Mitch was barely home on hospice. The hourglass that counted down our precious days and hours was all but invisible, and we didn’t know if his little heart would give out in 5 days or 5 minutes. So we clung to each moment like a weary traveler might hang to a flask of water in a desert.
During this time, Candice Madsen, a producer with a local news agency (KSL), had been telling our son’s story on the news. She was professional and courteous … and most importantly, she was deeply compassionate. At one point, she sent me a message asking if a former BYU football player, Andrew Rich, might come over to wish Mitch well. During the height of his athletic career Andrew thought football was the most important thing in his life, but then he had a baby and, like me, his world turned upside down and right side up. When he learned of our little boy’s struggle, his heart turned to our son with compassion.
So, on this cold February night, Andrew brought the warmth of humanity into our home. He sat on the edge of our couch, next to Mitch, and shared a few photos of his little baby who also had heart complications as an infant. Then Andrew did what great humans do, he turned attention away from himself and encouraged a person in need. He told little Mitch how strong he was and that he cared. I sat on the couch and fought back a river of tears as I knew Mitch needed every ounce of courage and strength he could get. In truth, so did we.
After a while of conversation, Mitchell’s energy began to fade, and he asked to lay down. Natalie rushed over and scooped our little boy in her arms; his hands seemed so heavy. Just then, Andrew reached out and held Mitchell’s hand and squeezed it – as if to give him a hug. I saw a look of compassion and love in his countenance that warmed my heart.
Mitch was touched by his kindness and wondered why anyone, especially a stranger to him, would even care. He often said things like, “I’m just a kid,” struggling to understand. Later that night I sat on the edge of his bed as Mitch asked me why so many strangers took an interest in him. My eyes filled with tears as I explained that people care because they know how precious children are. Then, I could barely utter the words as Mitchell’s eyes filled with tears, “You, my son, are the very best part of me and I want to be good, just like you.” Mitch reached out his tired arms gesturing for a hug. We both wept, father and son, as we held each other – trying to lift each other’s heavy hands.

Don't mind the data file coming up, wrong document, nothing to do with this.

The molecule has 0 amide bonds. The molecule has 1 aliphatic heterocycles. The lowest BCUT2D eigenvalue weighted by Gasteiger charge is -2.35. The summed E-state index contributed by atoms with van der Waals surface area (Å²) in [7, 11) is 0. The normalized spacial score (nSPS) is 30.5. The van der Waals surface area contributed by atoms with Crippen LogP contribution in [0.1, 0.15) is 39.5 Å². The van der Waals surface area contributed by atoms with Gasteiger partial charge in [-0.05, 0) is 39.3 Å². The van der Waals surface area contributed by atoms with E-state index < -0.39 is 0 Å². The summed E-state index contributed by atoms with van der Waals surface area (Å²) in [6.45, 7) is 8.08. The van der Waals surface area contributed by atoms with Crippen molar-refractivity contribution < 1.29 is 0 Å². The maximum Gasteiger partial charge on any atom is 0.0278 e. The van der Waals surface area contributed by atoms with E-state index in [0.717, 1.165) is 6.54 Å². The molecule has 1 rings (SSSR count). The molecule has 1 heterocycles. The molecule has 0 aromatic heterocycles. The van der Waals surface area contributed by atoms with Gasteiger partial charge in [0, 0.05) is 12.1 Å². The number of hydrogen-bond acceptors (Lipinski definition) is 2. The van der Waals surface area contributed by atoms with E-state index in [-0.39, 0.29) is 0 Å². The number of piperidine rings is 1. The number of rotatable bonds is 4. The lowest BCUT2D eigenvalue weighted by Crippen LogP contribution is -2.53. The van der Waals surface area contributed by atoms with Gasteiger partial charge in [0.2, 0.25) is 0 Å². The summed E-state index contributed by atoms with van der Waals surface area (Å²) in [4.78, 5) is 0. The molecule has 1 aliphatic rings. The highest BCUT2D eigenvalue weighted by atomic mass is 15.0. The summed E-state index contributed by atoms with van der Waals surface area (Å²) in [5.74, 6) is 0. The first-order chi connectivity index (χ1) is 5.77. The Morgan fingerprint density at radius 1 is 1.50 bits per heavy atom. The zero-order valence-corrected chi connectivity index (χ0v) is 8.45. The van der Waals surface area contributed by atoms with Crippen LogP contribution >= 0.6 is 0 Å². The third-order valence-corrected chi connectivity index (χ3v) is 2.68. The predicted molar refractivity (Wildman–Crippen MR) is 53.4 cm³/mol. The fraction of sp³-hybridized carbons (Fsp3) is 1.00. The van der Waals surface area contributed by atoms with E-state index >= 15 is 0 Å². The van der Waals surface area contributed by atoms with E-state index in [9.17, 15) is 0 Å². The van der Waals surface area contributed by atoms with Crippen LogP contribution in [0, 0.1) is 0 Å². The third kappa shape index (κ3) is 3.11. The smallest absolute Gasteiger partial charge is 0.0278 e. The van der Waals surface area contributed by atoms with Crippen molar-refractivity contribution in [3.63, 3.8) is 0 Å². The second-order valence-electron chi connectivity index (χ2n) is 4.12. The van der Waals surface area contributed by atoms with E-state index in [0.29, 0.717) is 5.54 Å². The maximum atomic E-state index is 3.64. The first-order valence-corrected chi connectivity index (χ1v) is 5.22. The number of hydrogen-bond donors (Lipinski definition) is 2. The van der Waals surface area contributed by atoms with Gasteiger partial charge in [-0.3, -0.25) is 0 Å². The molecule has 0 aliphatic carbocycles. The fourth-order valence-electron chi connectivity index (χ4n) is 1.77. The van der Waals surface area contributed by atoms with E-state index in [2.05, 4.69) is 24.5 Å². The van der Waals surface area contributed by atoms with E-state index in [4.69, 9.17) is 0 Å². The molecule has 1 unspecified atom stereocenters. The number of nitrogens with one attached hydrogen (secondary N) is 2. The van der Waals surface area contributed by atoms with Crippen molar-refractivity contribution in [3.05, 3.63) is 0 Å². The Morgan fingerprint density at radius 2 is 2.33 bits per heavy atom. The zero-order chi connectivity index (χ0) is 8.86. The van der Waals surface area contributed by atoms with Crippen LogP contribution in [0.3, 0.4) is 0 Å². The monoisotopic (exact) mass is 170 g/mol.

Mitch would have another good week ahead of him. He played with friends, spent time with family, and got to do many things he loved. I put my entire world on pause and tried to love this little boy with everything I had. It was a tender and fragile time: both beautiful and heartbreaking.
After that magical week, death came clawing at our door. Another week would pass, and Mitchell’s vitals would deteriorate as we felt death’s coldness breeze seeping into our home. Saying goodbye was terrifying beyond all description and broke every single part of me. Then came grief – a journey that would break my broken pieces.
I have spent the better part of 3 years processing the death of my child. I still grieve deeply, though writing has become my therapy and helped me process the meaning of things. Yet, in moments of deep grief, when my hands (and heart) feel especially heavy, I have learned to turn my attention to others, and I try to lift heavy hands, just like Andrew Rich. I love that heavenly paradox: when we lift others, we too are lifted.
May we spend this year in the service of others, lifting heavy hands; for we are all weary travelers and we are meant to help each other along the way.